Roundup Ready crops, produced by the Mosanto Corporation, are genetically altered crops which are tolerant of glyphosate. Glyphosate is a broad-spectrum herbicide and is the active ingredient in the popular weedkiller Roundup. Many herbicide manufacturers now use glyphosate in their commercial products, potent formulas designed for farm use. However, glyphosate is an indiscriminate herbicide, damaging or killing crops as well as weeds. Glyphosate does not harm Roundup Ready crops, enabling farmers to apply the herbicide over wide areas.
Roundup Ready crops withstand early herbicide treatments. This reduces the number of weeds and allows the crops to readily out-compete the weeds. The early treatment also delays weed growth, resulting in fewer weed problems later in the season and a larger window of opportunity when treating weeds. Many Roundup Ready crops do not need a second glyphosate application, further reducing maintenance.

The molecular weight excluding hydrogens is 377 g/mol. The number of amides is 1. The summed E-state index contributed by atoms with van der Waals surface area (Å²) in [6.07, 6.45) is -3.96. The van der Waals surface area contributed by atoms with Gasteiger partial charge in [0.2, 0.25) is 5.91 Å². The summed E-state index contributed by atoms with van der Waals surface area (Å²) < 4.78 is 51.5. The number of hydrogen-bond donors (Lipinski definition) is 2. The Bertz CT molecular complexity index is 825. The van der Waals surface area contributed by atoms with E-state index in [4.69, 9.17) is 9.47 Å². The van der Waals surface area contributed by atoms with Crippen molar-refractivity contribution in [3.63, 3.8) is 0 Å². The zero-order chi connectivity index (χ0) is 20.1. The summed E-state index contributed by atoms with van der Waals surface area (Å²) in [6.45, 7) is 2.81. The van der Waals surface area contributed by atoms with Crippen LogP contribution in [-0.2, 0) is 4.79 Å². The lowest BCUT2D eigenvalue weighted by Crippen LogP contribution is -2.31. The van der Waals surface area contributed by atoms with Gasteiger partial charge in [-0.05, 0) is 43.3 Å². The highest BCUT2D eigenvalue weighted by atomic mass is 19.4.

Roundup Ready crops have similar yields as conventional crops, and are, in some cases, higher. Although the best varieties of conventional seeds produced larger yields than the best Roundup Ready seeds, the Roundup Ready yields were equivalent to average yields of conventional crops. In crops like alfalfa, according to the Penn State College of Agricultural Sciences, weeds delay the initial growth. Using Roundup Ready alfalfa enabled the growers to treat the weeds early, resulting in stronger alfalfa plants.
Because Roundup Ready plants require only one post-emergent herbicide application, growers save money on herbicides and application. The reduced spraying results in fewer trips across the fields, less product to buy and less competition from weeds. For example, the highest-yielding Roundup Ready soybean seeds cost more, but the net profit per bushel is slightly higher than conventional soybeans, according to the University of Wisconsin Extension. Saving time and money on additional herbicide applications outweighs the higher initial cost, as long as growers select high-yielding varieties.